A new study suggests consuming a high-caloric breakfast and a more modest dinner may suppress blood glucose spikes throughout the day. Findings from the study are published in Diabetologia.
The study by researchers at Tel Aviv University evaluated 18 men and women aged 30–70 years with type 2 diabetes. Patients were randomized to either a B diet (2946kj breakfast, 2523kj lunch, and 858kj dinner) or D diet (858kj breakfast, 2523kj lunch, and 2946kj dinner) for one week. Both diets consisted of the same total energy, but consumed at different times throughout the day. After following the diet at home for six days, each group consumed their assigned meal plan at the clinic on the seventh day. Blood samples were obtained prior to breakfast and at regular intervals after the meal; blood sampling was performed at the same intervals after lunch and dinner. Researchers measured post-meal glucose levels, insulin, C-peptide, and glucagon-like-peptide 1 hormone (GLP-1, also known as incretin). Patients were then switched to the alternate diet plan two weeks later and the tests were repeated.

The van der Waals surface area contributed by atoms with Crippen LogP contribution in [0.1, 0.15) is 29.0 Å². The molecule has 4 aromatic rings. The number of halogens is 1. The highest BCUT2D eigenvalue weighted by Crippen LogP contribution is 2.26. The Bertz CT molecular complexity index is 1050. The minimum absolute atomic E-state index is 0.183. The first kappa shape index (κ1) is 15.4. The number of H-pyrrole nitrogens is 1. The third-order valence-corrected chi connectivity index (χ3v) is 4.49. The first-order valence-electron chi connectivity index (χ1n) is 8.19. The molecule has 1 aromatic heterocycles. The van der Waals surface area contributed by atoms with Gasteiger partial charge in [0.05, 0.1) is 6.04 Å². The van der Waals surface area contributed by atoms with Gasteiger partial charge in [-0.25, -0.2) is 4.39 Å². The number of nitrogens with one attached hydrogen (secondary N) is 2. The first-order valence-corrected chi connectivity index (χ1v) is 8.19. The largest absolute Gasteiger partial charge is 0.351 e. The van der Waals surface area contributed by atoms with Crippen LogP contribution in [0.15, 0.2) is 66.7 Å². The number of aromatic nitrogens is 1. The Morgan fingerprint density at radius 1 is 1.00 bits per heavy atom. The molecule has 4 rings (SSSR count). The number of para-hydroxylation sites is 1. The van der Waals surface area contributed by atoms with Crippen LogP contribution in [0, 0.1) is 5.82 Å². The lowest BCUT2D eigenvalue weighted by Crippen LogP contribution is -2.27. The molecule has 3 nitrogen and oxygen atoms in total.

The study results showed that post-meal glucose levels were 20% lower and insulin, C-peptide, and GLP-1 levels were 20% higher in subjects on the B diet vs. those on the D diet. Also, glucose levels rose 23% less after lunch when preceded by a large breakfast.
High-energy breakfasts with more modest dinners may be an effective approach to improve glycemic approach and potentially reduce cardiovascular complications in patients with type 2 diabetes, the researchers conclude.
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